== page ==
An advanced, senior-level laboratory course integrating synthetic techniques, instrumental methods, reaction kinetics, thermodynamics, spectroscopy and an original research project. The purpose is to build on and consolidate the student’s previous experiences in experiment design and execution, data acquisition and analysis, problem solution, and oral and written communication of results. Two laboratory sessions per week. Additional course fee is required. Prerequisites: CHEM 461.

Complete the following:

The class is a study of limits limits of functions, applications of derivatives, and an introduction to integration. Prerequisite: MATH 190 Precalculus Mathematics or equivalent.
A study of differential and integral calculus for functions of one variable. Additional topics include polar coordinates, infinite series, and parametric equations. Prerequisite: MATH 201 Calculus I.
This course is an extension of MATH 201 and 202 Calculus I and II to functions of more than one variable. Topics include vectors, vector-valued functions, partial derivatives, and multiple integration. Prerequisite: MATH 202 Calculus II.

Choose one of the following sequences:

Sequence 1:
Mechanics, thermodynamics, electricity and magnetism, wave motion and optics, and modern physics, using algebraic methods for analysis. Three lectures and one lab per week. Additional course fee is required. Prerequisite: MATH 190 Precalculus Mathematics.
Mechanics, thermodynamics, electricity and magnetism, wave motion and optics, and modern physics, using algebraic methods for analysis. Three lectures and one lab per week. Additional course fee is required. Prerequisite: PHYS 201 General Physics I.
Sequence 2:
Mechanics, thermodynamics, electricity and magnetism, wave motion and optics, and modern physics, using calculus methods for analysis. Three lectures and one lab per week. Additional course fee is required. Prerequisite: MATH 201 Calculus I.
Mechanics, thermodynamics, electricity and magnetism, wave motion and optics, and modern physics, using calculus methods for analysis. Three lectures and one lab per week. Additional course fee is required. Prerequisite: PHYS 211 General Physics with Calculus I.

Choose one of the following:

A systematic and theoretical study of the biochemical activities of living cells. Topics to be covered will include: the structure, properties, and molecular interactions of biomolecules, metabolic pathways, bioenergetics, and metabolism of biomolecules, and RNA, DNA, and protein synthesis. Three lectures and one three-hour laboratory per week. Additional course fee is required. Prerequisites: CHEM 331 Organic Chemistry I and CHEM 332 Organic Chemistry II.
An advanced study of organic reactions and structures including, reaction mechanisms, linear free energy relationships, isotope effects, pericyclic reactions, spectroscopy, and molecular modeling. Three lectures per week. Prerequisites: CHEM 332 Organic Chemistry II.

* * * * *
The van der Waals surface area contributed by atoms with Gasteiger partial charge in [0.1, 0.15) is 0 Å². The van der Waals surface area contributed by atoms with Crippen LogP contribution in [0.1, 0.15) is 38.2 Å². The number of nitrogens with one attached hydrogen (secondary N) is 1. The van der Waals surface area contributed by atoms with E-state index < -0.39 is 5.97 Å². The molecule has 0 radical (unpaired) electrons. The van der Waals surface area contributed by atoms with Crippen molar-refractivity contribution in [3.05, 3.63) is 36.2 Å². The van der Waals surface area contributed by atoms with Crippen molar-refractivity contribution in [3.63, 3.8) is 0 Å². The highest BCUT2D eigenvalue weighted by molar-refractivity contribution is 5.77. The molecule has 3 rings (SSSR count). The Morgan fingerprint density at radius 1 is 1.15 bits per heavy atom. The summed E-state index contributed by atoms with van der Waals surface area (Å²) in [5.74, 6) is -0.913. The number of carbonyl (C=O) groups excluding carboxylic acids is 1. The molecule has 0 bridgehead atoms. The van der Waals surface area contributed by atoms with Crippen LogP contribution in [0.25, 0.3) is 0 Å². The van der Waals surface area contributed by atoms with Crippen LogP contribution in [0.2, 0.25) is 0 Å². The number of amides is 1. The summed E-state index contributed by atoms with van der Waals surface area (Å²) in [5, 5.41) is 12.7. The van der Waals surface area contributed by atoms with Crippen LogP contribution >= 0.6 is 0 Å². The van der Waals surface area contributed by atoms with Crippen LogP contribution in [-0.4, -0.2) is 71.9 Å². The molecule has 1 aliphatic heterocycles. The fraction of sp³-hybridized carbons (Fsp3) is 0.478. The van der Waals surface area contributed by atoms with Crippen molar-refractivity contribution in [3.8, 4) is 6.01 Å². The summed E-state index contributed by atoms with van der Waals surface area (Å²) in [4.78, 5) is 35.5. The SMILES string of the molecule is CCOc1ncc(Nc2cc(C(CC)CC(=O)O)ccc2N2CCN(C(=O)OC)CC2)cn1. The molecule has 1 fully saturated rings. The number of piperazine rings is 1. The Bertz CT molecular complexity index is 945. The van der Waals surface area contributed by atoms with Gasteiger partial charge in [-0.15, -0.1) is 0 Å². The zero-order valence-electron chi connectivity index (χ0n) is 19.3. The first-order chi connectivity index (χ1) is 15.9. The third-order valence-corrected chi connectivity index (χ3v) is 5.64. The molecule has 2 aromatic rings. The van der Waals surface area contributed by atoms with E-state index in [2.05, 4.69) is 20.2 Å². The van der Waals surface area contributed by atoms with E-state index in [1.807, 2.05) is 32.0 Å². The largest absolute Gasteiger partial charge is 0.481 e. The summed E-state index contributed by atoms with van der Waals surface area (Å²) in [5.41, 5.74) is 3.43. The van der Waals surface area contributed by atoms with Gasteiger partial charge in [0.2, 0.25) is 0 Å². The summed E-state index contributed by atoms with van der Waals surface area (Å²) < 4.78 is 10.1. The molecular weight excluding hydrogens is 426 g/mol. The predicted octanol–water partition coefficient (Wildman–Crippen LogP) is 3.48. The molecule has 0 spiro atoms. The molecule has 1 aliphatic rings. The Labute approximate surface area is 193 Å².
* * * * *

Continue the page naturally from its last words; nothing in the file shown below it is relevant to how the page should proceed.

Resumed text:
Philosophy: The opportunity to pursue a chemistry thesis is an honor. Consequently, the thesis option will be noted on a student's transcript. The thesis is designed to enhance a student's preparation for graduate or professional school. The heart of the thesis is original research conducted under the guidance of a chemistry faculty member.

Eligibility: The thesis option may be pursued by any chemistry major in good academic standing. Students wishing to pursue a thesis must:

  1. Consult with their research advisor about an acceptable research project.
  2. In writing, notify the chemistry thesis committee (composed of the chemistry department faculty) of their intention to conduct research. The thesis committee must receive notification by the end of the fall semester of the student's junior year.

After the beginning of the spring semester of a student's junior year, students must petition the department thesis committee for permission to pursue thesis research. Students who pursue the thesis option must:

  1. Enroll in at least 1 hour of Chemical Research (CHEM 465) each semester, beginning the spring semester of their junior year, through the spring semester of their senior year.
  2. Submit the first copy of a written thesis to the thesis committee by April 1 of their senior year. The final, edited copy is due to the thesis committee the last day of classes during the spring semester.
  3. Prepare a poster and give an oral presentation of their research.

In some cases, students may apply research conducted off campus to the CHEM 465 requirement. Students who participate in off-campus research programs may petition the thesis committee for special consideration of the thesis option. The thesis committee must receive the petition by the beginning of the fall semester of the student's senior year. The thesis committee may elect to substitute the off-campus experience for a portion of the CHEM 465 requirement.